‘These women were vulnerable and knew that life in Holloway was easier than facing controlling boyfriends or pimps or those who “owned” them. 

‘However,  survival was key. There was bullying and abuse, but also support, strength in friendships, and shared experiences. They cried, talked and protected each other.  

‘As in any society, we try to find like minded people. The key was to stay “invisible” and not attract attention of the few who could be abusive and held power.’

Rosemin explains that why many women were brushing shoulders with murderers and bank robbers, they were in for far lesser offences.

Attitudes towards women in general at the time had caused many to be thrown behind bars for the most minor of misdemeanours.

Many had ‘paid the price of a misogynistic system where women are seen as “asking for it”’, Ros explained.

But HMP Holloway did have some positive stories – especially for women fleeing pressures from the outside world.

While behind bars, some inmates acted as mentors, ran libraries and supported prison staff to train, teach and occupy the time of imprisoned women. 

Others were able to get medical help they hadn’t before.

Joanna Kelley was Governor of Holloway between 1959 and 1966 and shared her experiences in the book ‘When the Gates Shut’.

In a report during her time at the helm of the prison, she described ailments being ‘put right’.

She wrote: ‘Many of the women who come to prison, too, have led lives that are wretchedly marred by anxiety and tension: an enforced rest may often be highly beneficial for them.

‘A high proportion of the women who come to Holloway are in a poor state of physical health on admission. Often things are wrong that can easily be put right, but which have been neglected.’

In the sixties, women were seen as ‘mad, not bad’ and the prison was revamped structurally to reflect a new way of thinking.

But problems such as overcrowding and prison staff strikes soon followed. Questions soon swelled on how women were being treated and the level of care they were receiving.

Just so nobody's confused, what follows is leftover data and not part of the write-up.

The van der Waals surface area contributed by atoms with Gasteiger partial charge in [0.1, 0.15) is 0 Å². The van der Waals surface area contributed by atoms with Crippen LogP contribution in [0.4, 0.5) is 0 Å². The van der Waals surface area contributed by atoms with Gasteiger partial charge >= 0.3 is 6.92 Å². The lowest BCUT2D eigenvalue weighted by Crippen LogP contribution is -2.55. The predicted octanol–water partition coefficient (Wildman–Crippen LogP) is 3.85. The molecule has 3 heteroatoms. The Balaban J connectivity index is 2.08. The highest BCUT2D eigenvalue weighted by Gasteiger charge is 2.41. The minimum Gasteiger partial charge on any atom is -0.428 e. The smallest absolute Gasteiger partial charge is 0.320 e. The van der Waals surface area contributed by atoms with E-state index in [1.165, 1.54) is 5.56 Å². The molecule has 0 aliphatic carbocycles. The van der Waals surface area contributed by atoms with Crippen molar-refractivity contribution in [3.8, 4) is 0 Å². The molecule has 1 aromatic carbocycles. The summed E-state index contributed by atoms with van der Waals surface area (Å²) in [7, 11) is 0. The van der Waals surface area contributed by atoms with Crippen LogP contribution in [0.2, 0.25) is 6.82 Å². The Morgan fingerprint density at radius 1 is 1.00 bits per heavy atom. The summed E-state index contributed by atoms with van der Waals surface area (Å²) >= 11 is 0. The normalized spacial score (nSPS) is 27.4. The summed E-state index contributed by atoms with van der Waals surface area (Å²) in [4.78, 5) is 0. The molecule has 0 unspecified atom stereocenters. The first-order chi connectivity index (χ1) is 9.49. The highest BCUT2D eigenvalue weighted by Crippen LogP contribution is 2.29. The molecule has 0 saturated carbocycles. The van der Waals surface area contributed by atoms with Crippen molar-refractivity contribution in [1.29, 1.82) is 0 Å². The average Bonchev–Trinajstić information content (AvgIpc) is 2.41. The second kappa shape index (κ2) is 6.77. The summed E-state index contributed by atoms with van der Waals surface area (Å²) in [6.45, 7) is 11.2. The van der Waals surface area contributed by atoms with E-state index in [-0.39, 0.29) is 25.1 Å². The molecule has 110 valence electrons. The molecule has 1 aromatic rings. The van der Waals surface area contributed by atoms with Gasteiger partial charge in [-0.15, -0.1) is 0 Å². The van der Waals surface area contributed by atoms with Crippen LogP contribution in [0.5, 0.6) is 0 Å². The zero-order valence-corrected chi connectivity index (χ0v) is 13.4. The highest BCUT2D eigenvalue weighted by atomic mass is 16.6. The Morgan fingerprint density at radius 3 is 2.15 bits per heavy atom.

HMP Holloway eventually shut in 2016 and the prison was deemed ‘antiquated and inadequate’ by the Ministry of Justice.

By that point, it had witnessed decades of history and left a mark for the future of the UK’s justice system.

Rosemin, who is originally from Uganda and grew up in Worchester, feels the stories of the women inside the prison are still relevant and have left a legacy that should still impact law-making today.

She said: ‘My hope is that those who work in the justice system learn, are empathetic and realise what the games they play with people, women’s lives, does.  It not only affects the women, but the whole family, especially children.

‘The UK are quick to blame, slow to change and right wrongs. Cases such as what was done to some people who came with the Windrush Generation and were not classed as British.

‘They were sent back and told to leave the country for decades have yet to be compensated.

‘The cost of criminalising women, people, who are often vulnerable or simply used to make a point in society far exceeds rehabilitation costs.  Prisons and the criminal injustice system earn somebody a lot of money.

‘The system needs an overhaul.’

Rosemin’s book, Holloway, can be found here or on Amazon.